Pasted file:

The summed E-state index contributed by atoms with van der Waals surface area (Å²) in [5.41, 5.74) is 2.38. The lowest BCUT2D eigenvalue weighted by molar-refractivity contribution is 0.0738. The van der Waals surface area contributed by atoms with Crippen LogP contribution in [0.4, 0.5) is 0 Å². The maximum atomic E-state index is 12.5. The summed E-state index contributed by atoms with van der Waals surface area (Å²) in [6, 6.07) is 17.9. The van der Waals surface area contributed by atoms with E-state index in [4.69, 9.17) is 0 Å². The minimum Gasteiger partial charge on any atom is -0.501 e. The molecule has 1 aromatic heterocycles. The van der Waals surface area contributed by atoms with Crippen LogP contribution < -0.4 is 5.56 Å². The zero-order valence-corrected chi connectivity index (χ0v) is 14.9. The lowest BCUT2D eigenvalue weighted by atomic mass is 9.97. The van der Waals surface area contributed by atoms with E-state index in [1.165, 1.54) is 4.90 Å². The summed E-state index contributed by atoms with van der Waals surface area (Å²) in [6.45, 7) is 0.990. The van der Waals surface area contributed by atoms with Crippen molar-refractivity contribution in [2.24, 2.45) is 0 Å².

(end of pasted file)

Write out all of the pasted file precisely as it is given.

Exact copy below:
The summed E-state index contributed by atoms with van der Waals surface area (Å²) in [5.41, 5.74) is 2.38. The lowest BCUT2D eigenvalue weighted by molar-refractivity contribution is 0.0738. The van der Waals surface area contributed by atoms with Crippen LogP contribution in [0.4, 0.5) is 0 Å². The maximum atomic E-state index is 12.5. The summed E-state index contributed by atoms with van der Waals surface area (Å²) in [6, 6.07) is 17.9. The van der Waals surface area contributed by atoms with E-state index in [4.69, 9.17) is 0 Å². The minimum Gasteiger partial charge on any atom is -0.501 e. The molecule has 1 aromatic heterocycles. The van der Waals surface area contributed by atoms with Crippen LogP contribution < -0.4 is 5.56 Å². The zero-order valence-corrected chi connectivity index (χ0v) is 14.9. The lowest BCUT2D eigenvalue weighted by atomic mass is 9.97. The van der Waals surface area contributed by atoms with E-state index in [1.165, 1.54) is 4.90 Å². The summed E-state index contributed by atoms with van der Waals surface area (Å²) in [6.45, 7) is 0.990. The van der Waals surface area contributed by atoms with Crippen molar-refractivity contribution in [2.24, 2.45) is 0 Å².